Audi A6: Building on its strengths


The A6 serves up a good blend of comfort and stability with enough performance for most owners

It has been a while since Audi launched an all-new model in India — January 2018 to be precise, when it brought the all-new Q5. The other launches were mostly new variants and special editions. Now, though, Audi has launched its long-awaited all-new A6 sedan. So is it up to the task?

The first impression is good. In size and silhouette, the new A6 does not stray too far from its predecessor’s look. However, the latest A6 gets sharper, squarer and more in-your-face design elements. The single-frame ‘Bulgarian Beard’ grille is wider than ever, and there is plenty of chrome up front as well. At the back too, the impression you get is ‘familiar, but more’. The tail-lamps are larger and feature intricate LED detailing and there is plenty of chrome detailing here too. There are many new creases — several on the bonnet and some on the fenders, while the shoulder crease has now been split in two, to independently accentuate the front- and rear-wheel arches. 18-inch wheels are standard and fill the wheel arches well, even if the tyres appear a touch narrow.

Inside, the dashboard is full of layers and protruding slabs made of brushed aluminium, art-leather, piano-black trim and open-pore wood veneer. The new steering wheel looks futuristic, behind which sits the latest version of the Virtual Cockpit digital dials.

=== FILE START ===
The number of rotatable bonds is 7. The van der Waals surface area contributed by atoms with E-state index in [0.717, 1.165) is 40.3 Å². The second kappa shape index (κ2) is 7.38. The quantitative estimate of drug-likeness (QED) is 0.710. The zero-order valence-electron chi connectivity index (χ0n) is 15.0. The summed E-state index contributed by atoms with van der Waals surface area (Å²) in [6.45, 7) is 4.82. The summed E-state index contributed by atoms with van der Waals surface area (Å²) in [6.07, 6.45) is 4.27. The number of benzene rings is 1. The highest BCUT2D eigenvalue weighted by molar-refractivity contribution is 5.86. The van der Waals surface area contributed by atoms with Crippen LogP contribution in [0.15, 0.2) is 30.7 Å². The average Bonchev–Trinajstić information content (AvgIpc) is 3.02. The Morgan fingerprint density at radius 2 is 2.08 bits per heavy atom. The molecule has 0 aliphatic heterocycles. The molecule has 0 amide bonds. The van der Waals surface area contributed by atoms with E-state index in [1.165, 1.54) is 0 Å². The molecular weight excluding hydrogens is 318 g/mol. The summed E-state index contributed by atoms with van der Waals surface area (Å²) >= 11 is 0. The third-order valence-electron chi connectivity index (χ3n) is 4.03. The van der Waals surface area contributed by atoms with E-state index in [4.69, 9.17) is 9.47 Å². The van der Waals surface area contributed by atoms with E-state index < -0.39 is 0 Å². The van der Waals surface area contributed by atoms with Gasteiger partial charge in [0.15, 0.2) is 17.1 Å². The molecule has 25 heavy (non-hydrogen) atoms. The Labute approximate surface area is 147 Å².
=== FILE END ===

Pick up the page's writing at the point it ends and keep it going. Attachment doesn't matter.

Audi A6: Building on its strengths

Futuristic designs

There is a wireless phone charger under the front central armrest, and Audi has fitted the car with a Bang & Olufsen hi-fi audio system, which sounds exquisite. Then there is Audi’s cutting-edge new dual-touchscreen MMI infotainment system. The graphics are good-looking and logically laid out. It also packs in a lot of functions. However, we wish there was some form of physical control as a redundancy; it would have made for easier use, on the move; you cannot avoid taking your eyes off the road to use the system. There is haptic feedback — a click that you hear and feel — but this only means you have to press the screen harder to make it work, which results in a lot more fingerprints.

Audi A6: Building on its strengths

The front seats are powered (a heating and/or ventilation function would have been nice) and only the driver’s side has a memory function. There is, however, driver comfort access, which moves the seat and steering wheel away from each other once you have switched the car off, for easier egress and ingress. Finally, though you don’t get 360-degree cameras, you do get the now-popular hands-free parking assistant feature.

Moving to the all-important (for our market) back seat, it is not as spacious as a long-wheelbase E-class or a 6 Series GT, but feels significantly more spacious than its predecessor and compares well to the 5 Series, S90 and XF. You sit snug in the heavily-contoured seats, with excellent lateral and under-thigh support; though the third passenger will have to contend with a narrow seat and a wide centre tunnel.

Audi A6: Building on its strengths